A Complete Guide to Fats
From the ones you should be eating more of to the ones to avoid.
Omegas, saturated, polyunsaturated, trans-fatty acids—there are a lot of different types of fats out there, and it's easy to confuse the good and the bad. But establishing a healthy diet requires understanding their differences. This begins, says Melissa Majumdar, the spokesperson for the Academy of Nutrition and Dietetics, by learning how fats are categorized—which ultimately comes down to their chemical structures. While some fats are actually man-made and should be avoided, others are natural and integral to building and maintaining good heart health. Ahead, everything you need to know about each type of fat.
Saturated fats are saturated with hydrogen atoms, meaning they have no double bonds and are most often found in cheese, spreads, salad dressings, poultry with skin, fatty beef, and butter. As for how much of these fats you should eat? The Dietary Guidelines for Americans 2015-2020 suggest we consume less than 10 percent of our daily calories from saturated fats. The American Heart Association suggest five to six percent of calories from saturated fats.
Also known as trans fats, trans-fatty acids are man-made; oils are partially hydrogenated— which means that hydrogen atoms are added—to make the fats more shelf stable. In doing so, the hydrogenation process creates a fat that our body does not natively produce or understand how to process—which is ultimately why these fats can lead to heart disease. As you'd expect, trans fats are culprits in processed foods, including everything from baked goods and margarine to packaged snacks and fried foods. Just as understandable? Both the Dietary Guidelines and the American Heart Association agree that trans fats should be avoided altogether.
Unsaturated fats are fatty acid chains with one double bond (monounsaturated), or more than one double bond (polyunsaturated). Olive and canola oil, avocado, nuts, seeds, and tofu have plenty of good-for-you unsaturated fats; you'll notice that all aforementioned foods are widely considered to be healthy. There's a reason for this: The vast majority of the fats you consume should be either monounsaturated or polyunsaturated, says just about every healthcare provider out there. Adds Majumdar, "We can swap saturated fats with unsaturated fats by relying on seafood and fatty fish for our protein source, choosing oils like olive and canola oil for cooking, or opting for oil-based instead of creamy dressings," she explains. These tweaks are more than worth it: "We know that replacing just five percent of calories from saturated fats with unsaturated fats helps reduce the risk of heart disease by 42 percent."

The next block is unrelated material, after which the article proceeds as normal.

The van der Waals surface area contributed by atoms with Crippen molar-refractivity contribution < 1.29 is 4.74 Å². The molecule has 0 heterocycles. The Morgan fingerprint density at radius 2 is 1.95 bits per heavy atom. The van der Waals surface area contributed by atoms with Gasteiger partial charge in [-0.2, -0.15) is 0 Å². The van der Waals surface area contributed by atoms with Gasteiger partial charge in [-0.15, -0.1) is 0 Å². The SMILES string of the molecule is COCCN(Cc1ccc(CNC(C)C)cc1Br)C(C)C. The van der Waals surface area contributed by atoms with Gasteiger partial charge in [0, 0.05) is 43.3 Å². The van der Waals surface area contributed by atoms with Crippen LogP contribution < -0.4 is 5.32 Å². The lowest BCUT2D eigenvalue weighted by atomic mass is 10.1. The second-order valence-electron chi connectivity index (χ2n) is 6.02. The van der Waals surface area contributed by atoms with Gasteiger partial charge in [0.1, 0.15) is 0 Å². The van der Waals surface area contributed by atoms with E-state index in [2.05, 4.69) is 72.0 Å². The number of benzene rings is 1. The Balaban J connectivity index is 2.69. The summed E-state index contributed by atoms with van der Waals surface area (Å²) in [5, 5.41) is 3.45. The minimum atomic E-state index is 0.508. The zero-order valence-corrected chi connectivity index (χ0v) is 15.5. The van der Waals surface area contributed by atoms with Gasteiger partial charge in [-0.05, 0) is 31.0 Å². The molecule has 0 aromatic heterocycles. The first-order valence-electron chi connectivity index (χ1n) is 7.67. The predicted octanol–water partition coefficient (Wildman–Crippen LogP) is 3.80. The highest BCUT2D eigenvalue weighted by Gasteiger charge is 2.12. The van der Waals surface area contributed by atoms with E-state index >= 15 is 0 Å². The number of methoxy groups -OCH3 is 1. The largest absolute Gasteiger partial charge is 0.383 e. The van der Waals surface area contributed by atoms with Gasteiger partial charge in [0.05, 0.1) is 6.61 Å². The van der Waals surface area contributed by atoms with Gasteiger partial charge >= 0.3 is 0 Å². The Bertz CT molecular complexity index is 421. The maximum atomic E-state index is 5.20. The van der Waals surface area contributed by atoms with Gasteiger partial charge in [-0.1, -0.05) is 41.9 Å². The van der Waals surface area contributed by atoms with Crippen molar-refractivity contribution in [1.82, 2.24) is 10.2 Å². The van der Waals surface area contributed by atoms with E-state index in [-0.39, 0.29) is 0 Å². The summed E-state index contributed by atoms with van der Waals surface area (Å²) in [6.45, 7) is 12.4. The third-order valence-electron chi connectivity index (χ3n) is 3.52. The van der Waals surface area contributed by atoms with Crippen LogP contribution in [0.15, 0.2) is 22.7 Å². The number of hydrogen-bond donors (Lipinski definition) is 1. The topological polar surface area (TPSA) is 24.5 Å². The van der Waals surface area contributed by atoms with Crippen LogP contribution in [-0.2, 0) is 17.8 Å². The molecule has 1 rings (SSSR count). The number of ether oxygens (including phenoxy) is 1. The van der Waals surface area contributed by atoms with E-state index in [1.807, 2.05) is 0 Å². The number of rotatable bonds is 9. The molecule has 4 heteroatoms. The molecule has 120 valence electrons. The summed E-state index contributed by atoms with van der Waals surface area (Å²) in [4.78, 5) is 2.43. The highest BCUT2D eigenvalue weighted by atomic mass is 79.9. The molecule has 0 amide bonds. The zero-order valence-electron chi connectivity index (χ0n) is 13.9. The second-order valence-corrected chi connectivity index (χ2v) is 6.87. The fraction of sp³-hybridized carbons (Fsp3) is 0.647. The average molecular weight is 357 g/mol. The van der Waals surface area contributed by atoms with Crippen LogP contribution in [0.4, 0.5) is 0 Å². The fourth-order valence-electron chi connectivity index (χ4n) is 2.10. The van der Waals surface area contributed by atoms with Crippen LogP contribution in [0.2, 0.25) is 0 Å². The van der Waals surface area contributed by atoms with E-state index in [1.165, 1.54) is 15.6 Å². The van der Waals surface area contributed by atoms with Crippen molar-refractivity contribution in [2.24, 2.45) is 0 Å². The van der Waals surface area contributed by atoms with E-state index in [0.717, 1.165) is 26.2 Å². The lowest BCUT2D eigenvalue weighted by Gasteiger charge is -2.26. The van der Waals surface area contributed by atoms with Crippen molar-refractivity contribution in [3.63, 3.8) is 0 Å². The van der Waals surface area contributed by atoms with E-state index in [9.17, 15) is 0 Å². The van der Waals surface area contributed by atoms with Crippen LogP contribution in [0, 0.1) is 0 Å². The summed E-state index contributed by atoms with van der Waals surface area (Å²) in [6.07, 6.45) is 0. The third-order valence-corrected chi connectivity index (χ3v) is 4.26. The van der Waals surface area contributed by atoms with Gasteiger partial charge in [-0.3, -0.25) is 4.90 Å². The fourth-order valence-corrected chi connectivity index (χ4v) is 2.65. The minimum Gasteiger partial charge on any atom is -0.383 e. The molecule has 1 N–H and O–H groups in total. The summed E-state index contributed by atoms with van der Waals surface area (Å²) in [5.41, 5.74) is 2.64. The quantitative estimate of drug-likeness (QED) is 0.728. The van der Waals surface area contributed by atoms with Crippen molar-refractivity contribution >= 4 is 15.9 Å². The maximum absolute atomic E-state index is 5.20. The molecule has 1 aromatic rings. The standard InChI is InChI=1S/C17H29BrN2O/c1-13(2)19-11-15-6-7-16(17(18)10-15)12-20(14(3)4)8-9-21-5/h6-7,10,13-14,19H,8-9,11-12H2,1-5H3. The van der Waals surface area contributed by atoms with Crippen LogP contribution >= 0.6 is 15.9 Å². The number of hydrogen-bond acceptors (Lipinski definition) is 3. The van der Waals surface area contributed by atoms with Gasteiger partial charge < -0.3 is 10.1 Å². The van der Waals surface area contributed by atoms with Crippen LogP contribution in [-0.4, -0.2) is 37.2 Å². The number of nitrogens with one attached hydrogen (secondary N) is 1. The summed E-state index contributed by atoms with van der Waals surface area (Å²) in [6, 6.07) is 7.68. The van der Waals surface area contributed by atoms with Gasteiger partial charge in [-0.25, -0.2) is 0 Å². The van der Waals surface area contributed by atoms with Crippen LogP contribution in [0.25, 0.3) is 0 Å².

Omega-3 Fatty Acids
These fatty acid chains have three double bonds and are found in fatty fish like salmon, albacore tuna, and anchovies, as well as walnuts, seaweed, flaxseeds, and chia seeds. "The average American is not eating enough omega-3 fatty acids—this is the fat that makes fish the superstar," says Majumdar. "Most of us are eating three ounces of fish weekly, falling short of the recommended eight to 12 ounces per week."
Why does the kind of fat you consume matter?
Ultimately, understanding how fats impact your body is critical, since choosing too many of the "bad" types can lead to poor heart health. "Most Americans exceed the recommendation for saturated fats. Saturated and trans fats, are associated with higher LDL (bad cholesterol levels), while unsaturated fats, are associated with higher HDL cholesterol," explains Majumdar. "LDL cholesterol clogs arteries, while HDL is the street cleaner, helping to move the LDL swiftly through the arteries, thus avoiding the waxy buildup. Higher LDL levels and intake of saturated and trans fats has been associated with heart disease." By sticking with the recommended fat intake, you can lower your risk of heart disease—and maintain a healthier diet overall.